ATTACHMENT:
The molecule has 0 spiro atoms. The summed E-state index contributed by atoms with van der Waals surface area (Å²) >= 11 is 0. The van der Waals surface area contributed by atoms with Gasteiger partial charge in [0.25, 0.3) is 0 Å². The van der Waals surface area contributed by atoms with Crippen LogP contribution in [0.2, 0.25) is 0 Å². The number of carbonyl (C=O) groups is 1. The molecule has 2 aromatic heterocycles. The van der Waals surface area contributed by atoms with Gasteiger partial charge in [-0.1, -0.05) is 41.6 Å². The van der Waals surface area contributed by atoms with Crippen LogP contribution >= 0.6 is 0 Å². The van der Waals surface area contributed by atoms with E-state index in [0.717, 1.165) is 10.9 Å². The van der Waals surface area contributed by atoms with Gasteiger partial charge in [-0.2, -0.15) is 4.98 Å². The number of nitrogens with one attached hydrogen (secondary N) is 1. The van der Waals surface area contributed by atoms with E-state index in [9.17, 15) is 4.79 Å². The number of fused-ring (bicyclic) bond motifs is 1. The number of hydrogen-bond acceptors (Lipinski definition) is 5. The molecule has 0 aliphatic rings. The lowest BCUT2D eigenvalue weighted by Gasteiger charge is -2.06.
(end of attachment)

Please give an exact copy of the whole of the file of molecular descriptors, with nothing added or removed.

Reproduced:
The molecule has 0 spiro atoms. The summed E-state index contributed by atoms with van der Waals surface area (Å²) >= 11 is 0. The van der Waals surface area contributed by atoms with Gasteiger partial charge in [0.25, 0.3) is 0 Å². The van der Waals surface area contributed by atoms with Crippen LogP contribution in [0.2, 0.25) is 0 Å². The number of carbonyl (C=O) groups is 1. The molecule has 2 aromatic heterocycles. The van der Waals surface area contributed by atoms with Gasteiger partial charge in [-0.1, -0.05) is 41.6 Å². The van der Waals surface area contributed by atoms with Crippen LogP contribution >= 0.6 is 0 Å². The van der Waals surface area contributed by atoms with E-state index in [0.717, 1.165) is 10.9 Å². The van der Waals surface area contributed by atoms with Gasteiger partial charge in [-0.2, -0.15) is 4.98 Å². The number of nitrogens with one attached hydrogen (secondary N) is 1. The van der Waals surface area contributed by atoms with E-state index in [9.17, 15) is 4.79 Å². The number of fused-ring (bicyclic) bond motifs is 1. The number of hydrogen-bond acceptors (Lipinski definition) is 5. The molecule has 0 aliphatic rings. The lowest BCUT2D eigenvalue weighted by Gasteiger charge is -2.06.